Just southwest of the Brockton Point Lighthouse across the road from the seawall, can be seen a Celtic cross. It is known as the Chehalis Cross Memorial. In 1906, the MV Princess Victoria slammed into the tugboat Chehalis and the tug sank quickly just a few hundred feet from Brockton Point. While six of the crew were rescued by the lighthouse keeper, eight people aboard the Chehalis were killed when it sank. The victims remains are still trapped inside the Chehalis under ten fathoms of water, just opposite this site. The cross bears their names and was erected in their honor.
7
The Girl in the Wetsuit Statue

7) The Girl in the Wetsuit Statue

The Girl in the Wetsuit Statue is the City of Vancouver's version of Copenhagen's statue of the Little Mermaid. Vancouver's statue, which Elek Imredy was commissioned to create, has a wetsuit, fins and a diving mask. Imredy's statue now sits on top of a large round rock staring out at the ships, the harbor and the resplendent mountains of the North Shore.

Placed on June 9, 1973, the statue has enjoyed over thirty years on her perch off the edge of the seawall. The statue is either on her own little island at high tide, or sitting on the largest of many rocks near the seawall's edge at low tide. At low tide, some people walk right up to the boulder to take a closer look. However, climbing it is out of the question since the large boulder the statue is welded to is too smooth and large to climb.

Visitors are sometimes entertained by the many seagulls that rest on the statue's head.
8
Empress of Japan Figurehead

8) Empress of Japan Figurehead

The Empress of Japan (aka the "Queen of the Pacific") was an ocean liner built for the Canadian Pacific Steamship Line in 1891 in Barrow, England. She traveled the Pacific between Canada and East Asia until 1922. Over 22 years, she traveled over 4,000,000 kilometers (2,500,000 miles). She broke trans-Pacific speed records that were unbeaten during the years of her 315 Pacific crossings.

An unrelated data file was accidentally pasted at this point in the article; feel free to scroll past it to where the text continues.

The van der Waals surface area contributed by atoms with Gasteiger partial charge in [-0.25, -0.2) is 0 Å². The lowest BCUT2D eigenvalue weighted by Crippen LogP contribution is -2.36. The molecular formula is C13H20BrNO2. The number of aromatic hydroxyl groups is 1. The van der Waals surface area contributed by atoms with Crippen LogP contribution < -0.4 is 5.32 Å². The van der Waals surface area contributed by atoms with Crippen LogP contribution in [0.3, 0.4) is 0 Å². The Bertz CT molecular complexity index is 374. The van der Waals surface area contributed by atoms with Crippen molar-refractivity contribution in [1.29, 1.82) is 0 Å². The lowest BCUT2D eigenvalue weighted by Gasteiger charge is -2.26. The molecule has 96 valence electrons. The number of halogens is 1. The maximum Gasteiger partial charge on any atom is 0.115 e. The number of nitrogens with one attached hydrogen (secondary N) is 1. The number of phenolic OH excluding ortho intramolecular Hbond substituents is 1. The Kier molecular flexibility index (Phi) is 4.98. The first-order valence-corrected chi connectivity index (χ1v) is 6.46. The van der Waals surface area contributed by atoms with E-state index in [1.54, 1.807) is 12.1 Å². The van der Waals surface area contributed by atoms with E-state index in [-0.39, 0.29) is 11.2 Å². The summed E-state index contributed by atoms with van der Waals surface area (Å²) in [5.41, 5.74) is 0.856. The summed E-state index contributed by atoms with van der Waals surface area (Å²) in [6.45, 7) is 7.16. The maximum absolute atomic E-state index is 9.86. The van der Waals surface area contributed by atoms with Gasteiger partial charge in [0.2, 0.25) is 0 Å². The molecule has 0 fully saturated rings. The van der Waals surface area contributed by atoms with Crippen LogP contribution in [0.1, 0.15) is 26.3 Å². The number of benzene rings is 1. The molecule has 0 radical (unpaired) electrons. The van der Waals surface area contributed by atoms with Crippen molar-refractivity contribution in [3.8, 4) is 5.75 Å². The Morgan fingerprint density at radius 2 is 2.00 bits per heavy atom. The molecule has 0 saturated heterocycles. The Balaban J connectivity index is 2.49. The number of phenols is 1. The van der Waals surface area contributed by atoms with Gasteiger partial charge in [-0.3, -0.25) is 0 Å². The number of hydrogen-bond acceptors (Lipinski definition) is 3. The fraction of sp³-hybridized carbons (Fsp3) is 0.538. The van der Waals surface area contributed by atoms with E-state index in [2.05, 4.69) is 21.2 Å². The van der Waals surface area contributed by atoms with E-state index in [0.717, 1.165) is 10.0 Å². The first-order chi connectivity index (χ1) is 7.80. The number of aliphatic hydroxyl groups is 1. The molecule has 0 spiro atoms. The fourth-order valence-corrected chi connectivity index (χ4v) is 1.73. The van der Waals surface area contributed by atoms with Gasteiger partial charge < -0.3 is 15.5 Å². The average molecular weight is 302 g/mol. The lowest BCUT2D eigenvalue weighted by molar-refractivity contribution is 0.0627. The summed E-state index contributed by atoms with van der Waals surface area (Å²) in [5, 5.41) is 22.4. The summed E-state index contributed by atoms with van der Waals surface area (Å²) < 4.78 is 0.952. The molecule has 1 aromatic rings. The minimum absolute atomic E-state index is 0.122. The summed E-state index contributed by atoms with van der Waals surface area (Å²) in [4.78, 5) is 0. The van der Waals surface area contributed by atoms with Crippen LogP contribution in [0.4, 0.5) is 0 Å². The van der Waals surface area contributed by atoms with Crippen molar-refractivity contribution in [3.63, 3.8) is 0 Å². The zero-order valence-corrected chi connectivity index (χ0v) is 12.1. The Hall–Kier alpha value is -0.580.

She was eventually scrapped and dismantled, and her figurehead was dumped and left for destruction. The dragon was rescued by a newspaper editor, Frank Burd. Through his efforts, it was placed on a pedestal here in the park at the entrance to the Burrard Inlet.

After sitting there, neglected for decades, Norman Hacking, another long-time editor of the Province became involved and in 1960 the original figurehead was removed and was replaced with this fiberglass replica – that's right, what you're looking at is not the original. The original was restored and put on display in the Vancouver Maritime Museum in 1974.
Image by Bobanny under Creative Commons License.
9
Prospect Point Lighthouse

9) Prospect Point Lighthouse

In July of 1888, the drunken crew of the Beaver, the first steamship on the West Coast, slammed into Prospect Point (appropriately known then as Calamity Point).

Within three months, a lighthouse was built there. It was completed shortly after Stanley Park was opened.

The Capilano River flows into the Burrard Inlet on the North Shore opposite Prospect Point, and even now creates dangerous currents. But prior to the Cleveland Dam being built in 1954, the uncontrolled river deposited tons of rock and silt, and even with regular dredging, it constantly changed the locations of the shallows. That, mixed with the rush of the river's less buoyant fresh water, made ships hug the Prospect Point side of the Narrows as they entered the inlet, making navigation treacherous.

For those nautically inclined, the red light atop the square, pyramidal tower (painted white with a single red horizontal stripe) has a focal plane of 38 feet above the water, with a signature of one second on, one second off.

The current lighthouse was built in 1948.

Historically, the Prospect Point Lighthouse is one of the most important buildings in the history of Vancouver, since it marked the entryway for all of the shipping activity in this busy port.